A major factor to consider here is that last year Apple knocked a bunch of competitors – whether that was their intention or not – in implementing its AppTrackingTransparency (ATT) changes last year with its iOS 14.5 update, providing users with more clarity around how apps tracked their behaviour and giving them the opportunity to opt-out of tracking.
As a result, the vast majority of users opted out, leading to significant ‘signal loss’—a reduction in the amount of web browsing and ecommerce behaviour that powered Meta’s ad targeting and measurement mechanism.
Perhaps the purest representation of Apple’s strategy at work can be found in Meta’s mobile app install business, which pays app providers to target the right users and drive app downloads. Apple’s changes disrupted this business, pushing advertising away from Meta and in the direction of—wait for it—Apple. In one fell swoop, Apple just took a huge bite out of Meta’s ad business. Meta is feeling the effects beyond mobile app installs: Advertisers of all sizes are having a harder time reaching the most valuable audiences and proving return on ad spend (ROAS). Those budgets are now migrating into other channels that can better show results.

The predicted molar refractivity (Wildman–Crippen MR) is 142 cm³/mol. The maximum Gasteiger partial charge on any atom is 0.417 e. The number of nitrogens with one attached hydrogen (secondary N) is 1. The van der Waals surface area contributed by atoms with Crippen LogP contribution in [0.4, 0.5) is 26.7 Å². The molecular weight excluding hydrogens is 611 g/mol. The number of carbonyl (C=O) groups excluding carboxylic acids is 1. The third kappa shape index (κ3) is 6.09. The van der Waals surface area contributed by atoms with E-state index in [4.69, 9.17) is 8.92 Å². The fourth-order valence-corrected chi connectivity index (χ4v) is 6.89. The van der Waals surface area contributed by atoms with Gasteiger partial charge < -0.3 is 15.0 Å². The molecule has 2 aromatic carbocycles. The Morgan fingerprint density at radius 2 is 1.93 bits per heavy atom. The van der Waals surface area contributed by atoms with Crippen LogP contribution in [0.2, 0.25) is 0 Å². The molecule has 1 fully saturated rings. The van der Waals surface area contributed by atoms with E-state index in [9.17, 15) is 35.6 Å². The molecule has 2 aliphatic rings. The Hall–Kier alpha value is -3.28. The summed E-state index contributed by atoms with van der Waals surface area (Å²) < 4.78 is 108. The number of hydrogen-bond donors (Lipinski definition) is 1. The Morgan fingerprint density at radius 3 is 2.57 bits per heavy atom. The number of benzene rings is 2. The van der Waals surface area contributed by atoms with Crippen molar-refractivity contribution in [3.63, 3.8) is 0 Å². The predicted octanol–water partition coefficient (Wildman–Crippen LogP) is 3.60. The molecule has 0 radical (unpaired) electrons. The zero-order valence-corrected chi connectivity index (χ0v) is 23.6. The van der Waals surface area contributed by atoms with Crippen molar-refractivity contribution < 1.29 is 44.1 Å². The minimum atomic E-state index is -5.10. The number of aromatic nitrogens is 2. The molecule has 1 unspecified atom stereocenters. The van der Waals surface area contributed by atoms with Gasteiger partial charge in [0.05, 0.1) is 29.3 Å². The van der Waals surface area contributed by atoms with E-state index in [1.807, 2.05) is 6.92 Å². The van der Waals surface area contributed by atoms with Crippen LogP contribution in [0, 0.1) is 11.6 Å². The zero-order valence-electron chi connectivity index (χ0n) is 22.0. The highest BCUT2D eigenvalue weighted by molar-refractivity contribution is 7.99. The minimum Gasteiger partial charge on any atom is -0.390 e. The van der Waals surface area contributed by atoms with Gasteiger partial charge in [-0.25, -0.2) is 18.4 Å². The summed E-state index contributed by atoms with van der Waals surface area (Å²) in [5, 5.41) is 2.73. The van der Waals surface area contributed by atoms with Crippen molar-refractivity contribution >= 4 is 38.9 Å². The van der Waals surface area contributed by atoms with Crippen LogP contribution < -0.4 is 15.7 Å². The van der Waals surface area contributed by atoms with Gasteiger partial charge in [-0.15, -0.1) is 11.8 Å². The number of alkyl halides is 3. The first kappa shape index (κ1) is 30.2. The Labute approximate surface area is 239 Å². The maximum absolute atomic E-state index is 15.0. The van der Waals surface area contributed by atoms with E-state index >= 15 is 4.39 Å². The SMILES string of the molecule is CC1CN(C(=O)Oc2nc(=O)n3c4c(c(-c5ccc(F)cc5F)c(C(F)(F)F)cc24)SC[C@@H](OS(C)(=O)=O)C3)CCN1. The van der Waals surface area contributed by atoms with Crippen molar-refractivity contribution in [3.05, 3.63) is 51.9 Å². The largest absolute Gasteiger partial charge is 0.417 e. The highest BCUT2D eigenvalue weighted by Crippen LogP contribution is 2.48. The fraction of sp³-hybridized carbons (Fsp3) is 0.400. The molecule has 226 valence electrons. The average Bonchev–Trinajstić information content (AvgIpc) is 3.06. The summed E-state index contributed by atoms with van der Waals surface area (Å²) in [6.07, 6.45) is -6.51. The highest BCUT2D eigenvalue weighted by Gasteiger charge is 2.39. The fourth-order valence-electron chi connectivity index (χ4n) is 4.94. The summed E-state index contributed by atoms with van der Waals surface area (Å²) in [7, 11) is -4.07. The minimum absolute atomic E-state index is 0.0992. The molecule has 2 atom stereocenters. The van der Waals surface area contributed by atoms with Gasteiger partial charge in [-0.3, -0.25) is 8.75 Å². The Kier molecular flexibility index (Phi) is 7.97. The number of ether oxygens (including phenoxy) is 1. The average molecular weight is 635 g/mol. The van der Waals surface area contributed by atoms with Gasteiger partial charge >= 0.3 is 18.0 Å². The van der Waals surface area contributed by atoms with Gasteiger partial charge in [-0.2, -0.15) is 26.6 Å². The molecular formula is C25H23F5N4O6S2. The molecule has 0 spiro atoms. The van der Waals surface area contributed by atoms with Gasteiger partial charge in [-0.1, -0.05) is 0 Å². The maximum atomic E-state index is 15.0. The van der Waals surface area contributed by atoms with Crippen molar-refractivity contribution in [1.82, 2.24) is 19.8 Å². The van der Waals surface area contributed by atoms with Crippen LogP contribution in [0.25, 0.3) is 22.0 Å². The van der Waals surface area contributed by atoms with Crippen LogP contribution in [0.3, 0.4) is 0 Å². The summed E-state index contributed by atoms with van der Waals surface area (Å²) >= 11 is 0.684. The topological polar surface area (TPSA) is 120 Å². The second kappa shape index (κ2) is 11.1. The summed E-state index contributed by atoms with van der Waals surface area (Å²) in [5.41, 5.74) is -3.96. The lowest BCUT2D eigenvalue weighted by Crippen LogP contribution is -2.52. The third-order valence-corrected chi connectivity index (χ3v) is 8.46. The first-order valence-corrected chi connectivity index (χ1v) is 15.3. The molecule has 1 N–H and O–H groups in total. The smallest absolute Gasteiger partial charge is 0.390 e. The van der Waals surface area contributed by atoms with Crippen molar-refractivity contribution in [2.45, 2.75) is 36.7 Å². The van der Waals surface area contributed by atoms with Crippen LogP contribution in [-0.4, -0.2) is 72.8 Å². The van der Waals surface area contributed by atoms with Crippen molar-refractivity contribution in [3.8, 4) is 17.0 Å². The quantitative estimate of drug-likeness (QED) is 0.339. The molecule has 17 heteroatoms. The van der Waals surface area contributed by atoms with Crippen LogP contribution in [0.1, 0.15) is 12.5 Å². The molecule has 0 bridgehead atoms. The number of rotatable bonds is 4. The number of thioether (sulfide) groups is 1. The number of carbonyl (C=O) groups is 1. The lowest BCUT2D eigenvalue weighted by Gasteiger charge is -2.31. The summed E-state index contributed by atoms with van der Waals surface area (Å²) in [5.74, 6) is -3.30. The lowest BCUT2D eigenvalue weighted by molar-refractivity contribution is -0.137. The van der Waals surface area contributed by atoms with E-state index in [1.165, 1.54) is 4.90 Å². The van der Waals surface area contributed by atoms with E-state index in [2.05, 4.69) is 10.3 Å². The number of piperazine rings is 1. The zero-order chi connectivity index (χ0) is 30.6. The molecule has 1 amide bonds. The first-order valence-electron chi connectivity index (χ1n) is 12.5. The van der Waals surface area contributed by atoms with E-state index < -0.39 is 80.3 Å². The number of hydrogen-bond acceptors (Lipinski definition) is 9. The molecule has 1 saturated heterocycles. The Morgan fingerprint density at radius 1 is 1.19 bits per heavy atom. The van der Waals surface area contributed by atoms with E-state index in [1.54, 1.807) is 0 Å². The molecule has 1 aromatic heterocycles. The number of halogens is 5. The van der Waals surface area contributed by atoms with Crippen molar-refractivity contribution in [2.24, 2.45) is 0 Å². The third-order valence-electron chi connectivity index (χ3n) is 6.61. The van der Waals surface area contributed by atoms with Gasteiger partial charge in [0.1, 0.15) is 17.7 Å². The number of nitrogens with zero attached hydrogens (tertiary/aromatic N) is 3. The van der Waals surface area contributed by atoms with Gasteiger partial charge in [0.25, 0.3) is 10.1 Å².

Another reason as to why Apple’s AppTrackingTransparency provides it with an advantage is that measurement is arguably the single most important factor that’s driven the growth of digital ad spending since its early days. Google was the first to unlock big budgets, largely on account of the tight closed-loop measurement for search ads. Facebook followed suit during the social ad era, and now Amazon is replicating that model in retail media.
Apple’s approach is likely to involve broader audience segmentation, but by being able to prove performance on the back-end–and theoretically with a lot more transaction data–it’s going to have a formidable apparatus.
According to analyst Andrew Lipsman via Insider Intelligence, Apple will probably launch a search engine at some point, Lipsman predicts, which would obviously have huge implications for Google. Think about how easily it could replace Google as the default search engine. If Apple could clear that quality hurdle with organic search results, with the benefit of being able to maintain a more modest ad load, it’s reasonable to think it could take market share from Google.